• James Wolcott encounters Seekrit Agent (shhh!) Jay Nordlinger. (Who, if you don't know, is one of the wingnut welfare recipients installed at America's Shittiest WebsiteTM for the apparent sole purpose of making Jonah Goldberg seem like an intellectual.) Next, he descends even lower (hard to believe, I know, but there it is), and does a quick survey of the watery bowels of some of the far right's truly unhinged. I knew Obama=Hitler for these cretins, but I have come to find out that he's also Stalin, Saddam, and Pol Pot. "[A]fter a petit mal seizure," I hasten to add. Pol Pot, I mean, not Obama. Or so it would appear. And he hasn't even been elected yet!
• Via somebody in my RSS feeds whose name I forgot to note, I saw Thandie Newton And Ricky Gervais Reenact Scene From “Who’s Nailin’ Paylin?”. I'm not sure how many levels of meta this involves, but it's really funny. The video itself is tame, but the whole page may be mildly NSFW if someone uptight is looking over your shoulder. What, you already clicked? Sorry about that.
… probably because it reminded me of this.
I can see disagreeing with the man's policy proposals, perhaps, but I cannot for the life of me understand where the hate comes from.
This is My Dream...
Perhaps someone ought to remind Craig Crawford that an important feature of a well executed Hail Mary pass involves throwing the ball in the direction of the correct end zone....
Shorter Palin: it's my handlers' fault that I don't know what the hell I'm talking about. [in re]
Shorter Krauthammer: I can't say how much I dislike Sarah Palin, because I don't want to be stuck in a closet with Peggy and Kathleen. So Go McCain! [in re]
I can't look at Sarah Palin without seeing Edith Prickley, except Edith dressed with élan and Palin looks like she's trying to one-up everybody else at church, or remind the fill-in weather reporter who the real star is.
Mr. Riley takes a timeout from his usual essay form and offers up a bunch of semi-connected thoughts which end up blending well together, like a stew or something, so the only thing I don't really get is why he named the post after some kind of margarine.
Friday, October 24, 2008
Here's a screenshot from pollster.com's interactive poll of polls. Looks like the erection in Indiana will be close for the first time since 1964.
Forgive me. It's been eight years since I've been able to make a Dick joke that didn't involve Cheney.
John McCain's Pennsylvania communications director told reporters in the state an incendiary version of the hoax story about the attack on a McCain volunteer well before the facts of the case were known or established -- and even told reporters outright that the "B" carved into the victim's cheek stood for "Barack," according to multiple sources familiar with the discussions.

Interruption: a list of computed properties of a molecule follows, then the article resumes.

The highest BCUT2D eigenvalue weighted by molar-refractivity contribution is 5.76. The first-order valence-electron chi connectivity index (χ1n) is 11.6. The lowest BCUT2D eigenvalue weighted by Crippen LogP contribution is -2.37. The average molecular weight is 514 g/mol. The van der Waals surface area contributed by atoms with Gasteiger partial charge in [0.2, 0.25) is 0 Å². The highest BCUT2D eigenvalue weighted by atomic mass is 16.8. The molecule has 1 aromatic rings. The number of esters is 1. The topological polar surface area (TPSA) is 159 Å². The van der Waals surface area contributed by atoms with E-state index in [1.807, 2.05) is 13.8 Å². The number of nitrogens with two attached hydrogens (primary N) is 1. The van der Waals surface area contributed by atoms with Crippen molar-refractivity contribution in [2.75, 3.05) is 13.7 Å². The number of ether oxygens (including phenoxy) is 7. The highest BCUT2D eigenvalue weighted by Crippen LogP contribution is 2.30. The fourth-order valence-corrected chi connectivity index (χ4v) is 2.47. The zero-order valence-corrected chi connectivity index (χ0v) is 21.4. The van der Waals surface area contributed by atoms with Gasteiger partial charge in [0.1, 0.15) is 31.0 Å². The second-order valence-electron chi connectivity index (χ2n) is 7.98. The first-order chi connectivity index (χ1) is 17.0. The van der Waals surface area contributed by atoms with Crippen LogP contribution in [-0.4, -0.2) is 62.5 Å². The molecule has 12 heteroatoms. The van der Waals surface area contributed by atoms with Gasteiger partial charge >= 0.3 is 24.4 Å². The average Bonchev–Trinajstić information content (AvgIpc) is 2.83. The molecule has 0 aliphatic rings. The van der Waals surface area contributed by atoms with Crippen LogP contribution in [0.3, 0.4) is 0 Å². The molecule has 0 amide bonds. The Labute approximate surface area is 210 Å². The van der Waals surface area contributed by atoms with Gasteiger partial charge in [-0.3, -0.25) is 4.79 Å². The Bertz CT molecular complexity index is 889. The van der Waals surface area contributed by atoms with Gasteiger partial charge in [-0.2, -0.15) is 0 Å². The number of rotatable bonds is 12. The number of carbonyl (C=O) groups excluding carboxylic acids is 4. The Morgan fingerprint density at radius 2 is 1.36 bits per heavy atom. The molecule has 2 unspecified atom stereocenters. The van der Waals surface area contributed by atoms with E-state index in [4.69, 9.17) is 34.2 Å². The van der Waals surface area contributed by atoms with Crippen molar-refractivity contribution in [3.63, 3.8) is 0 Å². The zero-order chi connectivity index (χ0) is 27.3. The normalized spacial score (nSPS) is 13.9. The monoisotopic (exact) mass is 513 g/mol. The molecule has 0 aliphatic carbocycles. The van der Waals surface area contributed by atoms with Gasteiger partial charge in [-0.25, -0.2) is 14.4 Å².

Long article, well worth reading.
I do not call all conservatives or all Republicans or all religious people wingnuts. Certainly, they don't all deserve to be stigmatized for reasonably disagreeing with the way I see things. And, from a linguistic point of view, it's important that the label be preserved to convey a real meaning.
Case in point: Dan Riehl, of Riehl World View, who today shared his thoughts regarding Barack Obama's trip to visit his sick grandmother. In the original post, he said, among other things, this:
Man. I hope his numbers don't start to drop. He might have to hold a pillow against her face and maybe later break into tears the way Hillary did. Only I suspect hers were genuine.
After the post had been up for a while, he added this to the top of the post:
Update: Well, due to the extreme criticism from the "Laura killed her high school sweetheart, Cheney shot his friend, Bushitler" Left - I felt I should update and bump this post. I'm sorry if my sarcasm regarding the pillow reference came across as too unkind. I am certain Obama is a kind man. Consequently, I don't actually believe he would "smother" his Grandma with a pillow.
I imagine his compassion would compel him to use a plastic bag. But as that is so environmentally unsound, I didn't want to even suggest it in case it might damage his reputation among the faithful, so many of them being Green and all.
Any further comment necessary? I think not.
Here's a link to the post, if you insist: wingnut.
(h/t: Andrew Sullivan)
[Added] Riehl has a great face for radio, don't you think?